The last time my poison pen intersected with the pack of colorful Don King-style hairdos known as the “Casualties,” my readers found me being a bit of a nattering nabob of negativity. As a sort of a human CO2 alarm, culturally speaking, I thought I had caught a deadly whiff of fakeness, a toxin that is every bit as lethal as truthiness. So I squawked robotically and eventually, I’m sure, wound up annoying people, just like an alarm low on batteries that beeps through the night, even when there is no real threat whatsoever. I wasn’t even drunk when I wrote this particular review in question; but, nevertheless, my sober simian brain took over and made me blow hard about how I had come across something (namely, the Casualties’ fashion-punk “flourishes”) as unnatural and cosmetically altered as Kenny Rogers’ new face. I even had the gall to question whether the “mohawk” haircut—that hallowed symbol of the social porcupine that was co-opted from the Wyandot tribe so long ago by Wendy O. Williams—still packed a punch now that it was being widely sported by the likes of the Osbourne kids and various “nü-metal” dorks. For this outburst, I received a couple pats on the back, but the much-expected negative responses were conspicuous by their absence. But I think it’s a safe bet that my mohawked friends, by in large, weren’t happy with my rant.
In Reality TV terms, I had basically voted the Casualties off “punk island” in favor of a stupid woodpecker with a haircut I felt was considerably less stilted than the ones those gentlemen brandish like Anna Nicole used to brandish her formidably fake tits. Looking back, I’m not sure my snide little review really did anyone any good. If anything, I probably managed to do the equivalent of jamming a jack boot straight into the soft little glands that secrete the very self-righteous ooze that rushes up to their heads, envelops their brains like a birdcage, and ultimately makes their hair follicles stick up in neon bellicose defiance—not to mention pure punk rock rectitude. But what was I to do? I couldn’t pretend to just ignore them. As anyone who runs a daycare can tell you, if try to ignore the shouting fits of some boogery little brat, he’s just going to turn up the volume until someone finally acknowledges his histrionics. So here’s the deal: what people didn’t seem to pick up on with that review was that it was simply a textbook case of tough love.
The truth is, I think that, under all the sticky hair products, the Casualties have the potential to be a pretty good band. And this DVD proves it. Basically two movies in one, Can’t Stop Us shows the boys and their hairdos touring Mexico (in part one) and Japan (in part two.) Much footage is provided capturing hair erections at various stages of engorgement while the band is entertaining their worshipping fans in these foreign lands with loud, fast, anthemic street punk. In Mexico, we see them dealing with things like Montezuma’s Revenge, deciding whether to sing in Spanish or English, and being hit in the head with 40 oz bottles filled with rocks and dirt. My favorite Mexico moment though is when some young, emboldened tuff gets up on stage to inform Jorge and the boys in the band that they are capitalists, not punks. But I have a soft spot for all things confrontational. My least favorite Mexico moments were all the ones where someone thought it would be funny to repeatedly stick some stupid Muppet into the camera over and over again. As a general rule of thumb: Muppets suck. Leave the puppets at home next tour, fellows.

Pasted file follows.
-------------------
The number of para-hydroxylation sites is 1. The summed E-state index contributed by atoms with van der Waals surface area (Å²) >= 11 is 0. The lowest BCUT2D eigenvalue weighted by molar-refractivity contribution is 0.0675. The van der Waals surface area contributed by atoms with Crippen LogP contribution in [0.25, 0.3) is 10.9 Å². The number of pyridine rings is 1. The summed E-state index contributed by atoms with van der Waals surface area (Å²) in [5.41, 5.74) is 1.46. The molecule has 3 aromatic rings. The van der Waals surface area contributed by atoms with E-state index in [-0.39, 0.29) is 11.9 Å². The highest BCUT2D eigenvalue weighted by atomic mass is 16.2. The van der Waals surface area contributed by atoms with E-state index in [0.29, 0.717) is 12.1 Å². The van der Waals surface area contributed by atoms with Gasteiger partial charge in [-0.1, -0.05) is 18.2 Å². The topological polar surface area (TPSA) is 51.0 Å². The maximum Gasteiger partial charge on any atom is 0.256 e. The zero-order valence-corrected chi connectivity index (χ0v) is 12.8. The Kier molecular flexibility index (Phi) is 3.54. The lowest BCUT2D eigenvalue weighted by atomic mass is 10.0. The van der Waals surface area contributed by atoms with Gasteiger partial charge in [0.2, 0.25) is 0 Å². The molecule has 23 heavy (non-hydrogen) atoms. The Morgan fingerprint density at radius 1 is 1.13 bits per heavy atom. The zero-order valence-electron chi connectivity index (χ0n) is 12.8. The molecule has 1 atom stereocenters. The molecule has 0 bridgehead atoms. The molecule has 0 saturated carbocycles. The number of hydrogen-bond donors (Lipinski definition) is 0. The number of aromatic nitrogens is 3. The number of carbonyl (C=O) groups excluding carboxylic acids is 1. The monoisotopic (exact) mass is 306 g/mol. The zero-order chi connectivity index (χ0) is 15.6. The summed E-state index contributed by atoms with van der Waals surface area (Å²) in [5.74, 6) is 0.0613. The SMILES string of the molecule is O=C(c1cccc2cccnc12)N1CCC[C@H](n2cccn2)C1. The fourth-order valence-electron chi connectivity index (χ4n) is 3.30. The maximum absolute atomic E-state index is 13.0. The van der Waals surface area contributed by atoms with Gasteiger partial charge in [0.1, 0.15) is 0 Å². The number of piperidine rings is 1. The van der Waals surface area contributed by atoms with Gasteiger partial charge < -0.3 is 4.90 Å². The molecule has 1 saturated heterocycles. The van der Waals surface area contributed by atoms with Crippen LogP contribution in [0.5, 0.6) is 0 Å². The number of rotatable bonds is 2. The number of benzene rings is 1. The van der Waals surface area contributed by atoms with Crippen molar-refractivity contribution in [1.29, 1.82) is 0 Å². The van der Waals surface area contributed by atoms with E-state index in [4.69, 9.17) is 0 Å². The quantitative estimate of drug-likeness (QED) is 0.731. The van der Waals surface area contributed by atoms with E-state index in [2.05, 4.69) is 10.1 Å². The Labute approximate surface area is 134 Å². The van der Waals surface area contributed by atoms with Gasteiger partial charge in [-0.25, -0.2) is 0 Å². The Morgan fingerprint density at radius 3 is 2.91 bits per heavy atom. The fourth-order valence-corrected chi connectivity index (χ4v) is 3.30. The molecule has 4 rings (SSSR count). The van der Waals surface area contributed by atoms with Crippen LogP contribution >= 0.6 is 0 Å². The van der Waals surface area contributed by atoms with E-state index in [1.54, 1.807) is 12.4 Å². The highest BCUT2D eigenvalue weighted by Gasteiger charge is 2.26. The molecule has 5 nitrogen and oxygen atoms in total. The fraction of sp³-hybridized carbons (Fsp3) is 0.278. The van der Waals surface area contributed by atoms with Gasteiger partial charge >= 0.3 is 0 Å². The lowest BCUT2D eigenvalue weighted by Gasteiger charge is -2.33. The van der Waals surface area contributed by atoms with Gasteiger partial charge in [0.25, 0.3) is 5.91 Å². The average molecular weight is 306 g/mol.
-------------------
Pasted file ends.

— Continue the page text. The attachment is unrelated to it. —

The Japan footage here is much more of the same sort of thing we saw in the Mexico footage, though the hairdos seemed a bit more erect this time around. Here we see the band dealing with squid jerky, the horrors of the Hiroshima Memorial Museum and, of course, more adoring fans who consider the band members to be “gods.” When you consider that Jerry Lewis is a “god” to the French and David Hasselhoff is a “god” to the Germans, the idea of a few drippy Japanese glam punks thinking the Casualties are gods, isn’t necessarily a national embarrassment.
Now, as my harsh review from way back proved, I fall somewhat short of considering the Casualties to be gods. But in a world where you can’t swing a dead cat without hitting a radio playing the unctuous baby spit-up of wretched bands like Nickelback, the Casualties could do a whole helluva lot worse in my book. And, as they come across in this DVD, they actually seem like pretty decent chaps. Hell, one guy even saves a scrawny lost kitten from a rooftop and feeds it milk. So who am I to belittle these guys? Underneath the jutting shards of hair and protective shells of leather and spikes, beat hearts of gold, apparently.
Plus, the songs started to grow on me a bit. It’s slightly pedestrian street punk, but likeable enough. But enough with the making nice. I do have a helpful hint for the band: don’t be so damn militant about your “nonconformity.” Ease up a bit. Maybe let the hairdos go limp a little more often. But start with baby steps: go out and get some fat slob in a T-shirt who has male pattern baldness and work him into the band. Don’t force him to color what little hair he has with Jell-O brand gelatin or to glue it into little attention-getting spikes. Just let him be the drably colored sack of potatoes that he is and then see what happens. And keep as your motto the words of bum poet laureate Charles Bukowski: “don’t try.” You might be surprised at the results. If nothing else, imagine the amount of money you could save next time the Avon Lady comes around. –Aphid Peewit (Side One Dummy, 1944 N. Cahuenga Blvd., LA, CA 90068)